It was “old-fashioned” teachers, as Strauss calls them, sensitive enough to understand the genuine aspirations of their students that these Germans needed. But instead… they got liberals: teachers who not only misunderstood their hopes but re-affirmed their worst fears, that a liberal planetary society was inevitable. Teachers who insisted that Europe had found no alternative, historically, to liberal democracy. But that is historically false. Europe had found a replacement. It was discovered by Plato and later developed by Aristotle. Two “old-fashioned” Greeks who, having observed human nature rather than trying to re-engineer it, concluded that most regimes are defective one way or another, and by going too far in the direction favored by the group that exerts the most power, the nobility in aristocracies, or the people in democracies. Their solution was rather simply: to mix those regimes in a way that each would cancel out the deficiencies of the others. A scheme where the inclusion of aristocratic institutions would counter the rising populism that democracies always bring along with their many benefits. A system that Cicero later called a “res publica,” Republic. Yet no one had told them any of that. And the reason Strauss gives, surprisingly, is that these liberal teachers had themselves misunderstood the Greeks. They might have understood the Aristotelians of their time, Strauss insists, but not Aristotle. How could this be the case, however?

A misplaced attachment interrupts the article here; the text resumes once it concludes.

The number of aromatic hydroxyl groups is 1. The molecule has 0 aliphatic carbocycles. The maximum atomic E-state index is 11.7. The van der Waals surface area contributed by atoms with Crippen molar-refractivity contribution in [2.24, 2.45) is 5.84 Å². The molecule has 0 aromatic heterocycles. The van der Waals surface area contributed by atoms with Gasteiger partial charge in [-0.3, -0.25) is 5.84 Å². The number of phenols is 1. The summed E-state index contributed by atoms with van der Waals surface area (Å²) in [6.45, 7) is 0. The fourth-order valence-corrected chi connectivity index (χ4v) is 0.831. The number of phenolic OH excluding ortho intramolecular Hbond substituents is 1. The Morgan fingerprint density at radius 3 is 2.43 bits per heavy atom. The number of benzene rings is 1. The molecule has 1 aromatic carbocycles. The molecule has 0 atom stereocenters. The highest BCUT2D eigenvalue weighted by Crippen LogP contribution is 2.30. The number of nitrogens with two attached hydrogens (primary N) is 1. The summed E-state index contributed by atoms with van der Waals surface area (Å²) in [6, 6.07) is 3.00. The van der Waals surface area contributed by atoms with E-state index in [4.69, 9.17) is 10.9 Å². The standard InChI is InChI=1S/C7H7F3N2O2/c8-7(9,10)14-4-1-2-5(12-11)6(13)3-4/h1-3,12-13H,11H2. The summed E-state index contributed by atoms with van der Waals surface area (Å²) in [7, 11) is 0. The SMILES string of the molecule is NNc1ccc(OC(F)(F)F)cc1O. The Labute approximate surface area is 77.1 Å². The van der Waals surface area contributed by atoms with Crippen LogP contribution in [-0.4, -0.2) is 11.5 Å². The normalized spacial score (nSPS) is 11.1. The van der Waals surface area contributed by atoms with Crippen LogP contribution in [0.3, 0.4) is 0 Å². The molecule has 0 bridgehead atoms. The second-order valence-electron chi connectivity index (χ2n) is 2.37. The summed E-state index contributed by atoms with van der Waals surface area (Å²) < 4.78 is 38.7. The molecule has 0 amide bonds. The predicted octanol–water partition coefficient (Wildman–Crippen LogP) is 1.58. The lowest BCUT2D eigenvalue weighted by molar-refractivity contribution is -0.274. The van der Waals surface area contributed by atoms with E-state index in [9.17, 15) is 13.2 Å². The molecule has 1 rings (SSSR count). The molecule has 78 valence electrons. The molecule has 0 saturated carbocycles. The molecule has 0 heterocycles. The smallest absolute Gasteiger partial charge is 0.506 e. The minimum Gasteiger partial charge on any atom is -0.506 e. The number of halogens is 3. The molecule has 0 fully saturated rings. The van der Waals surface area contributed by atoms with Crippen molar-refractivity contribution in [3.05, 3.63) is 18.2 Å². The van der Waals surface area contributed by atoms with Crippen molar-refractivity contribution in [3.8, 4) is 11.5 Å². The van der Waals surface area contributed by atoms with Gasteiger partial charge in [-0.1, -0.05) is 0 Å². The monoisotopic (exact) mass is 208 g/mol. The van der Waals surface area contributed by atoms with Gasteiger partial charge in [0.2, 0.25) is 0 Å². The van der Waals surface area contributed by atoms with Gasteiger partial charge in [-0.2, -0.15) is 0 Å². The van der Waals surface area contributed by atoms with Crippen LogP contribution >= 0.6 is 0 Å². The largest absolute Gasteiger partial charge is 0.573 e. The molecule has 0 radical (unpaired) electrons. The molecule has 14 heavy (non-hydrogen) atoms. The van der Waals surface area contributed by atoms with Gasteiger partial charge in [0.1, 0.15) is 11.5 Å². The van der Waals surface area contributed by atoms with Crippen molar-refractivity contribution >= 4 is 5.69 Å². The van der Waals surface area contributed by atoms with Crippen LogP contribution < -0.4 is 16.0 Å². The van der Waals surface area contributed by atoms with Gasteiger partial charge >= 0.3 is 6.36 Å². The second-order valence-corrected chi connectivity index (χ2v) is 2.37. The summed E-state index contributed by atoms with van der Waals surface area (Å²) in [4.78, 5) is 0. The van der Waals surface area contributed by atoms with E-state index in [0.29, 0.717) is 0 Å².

And how come Strauss himself was so different? Well, for starters Strauss was not alone, he belonged to a generation, not only of Germans, but of German philosophers, who tried to complete what had already begun in Germany a few generations before theirs: to bring back an inceptual understanding of the ancient world, with Greece being considered its most complete, and perhaps most noble example. In a famous aphorism, Nietzsche has described German culture as “one great attempt to build a bridge leading back from the modern world to the world of Greece,” and one has only to recall the names of Goethe, Schiller, and Hölderlin to see that Nietzsche’s remark was at least partly true. Nietzsche himself, the most potent influence of this post-war generation, was nothing if not a radical criticism of modern civilization in the name of classical antiquity. And since modern civilization is premised on materialist science, that critique took the form of a search for an alternative. For us today, living through an age where technology has penetrated every aspect of our lives, it’s almost impossible to formulate such criticism. Our way of thinking about the world is dominated by what Epicurus lamented as the “eimarmeni” of natural philosophers [4], the determinist view of material science: nature as the realm of mechanical necessity and mathematical predictions. Back in Strauss’ youth, however, an alternative had already, albeit minimally, been proposed by thinkers such as Hegel, and the general intellectual climate that he portrays for Germany appears to have been one against science in the name of life and direct experience. The originator of this new critique following Hegel was Nietzsche, who had made the radical attempt to look at science from art. Still, during Strauss youth, many other thinkers took to the task, with the most radical perhaps being Martin Heidegger. The look he proposed was that that natural world, the world as it is present for us, is before, and the basis of, the scientific perspective, and he believed that this was the subject of Plato and Aristotle’s philosophy. That was precisely what made Socrates turn from a proto-scientist to a philosopher as he reveals in Plato’s Phaedo [5], his revelation being that science must start from what is known to us from everyday experience. According to Heidegger then, if we truly want to arrive at an adequate understanding of the “natural” world, we simply have to learn from the Greeks.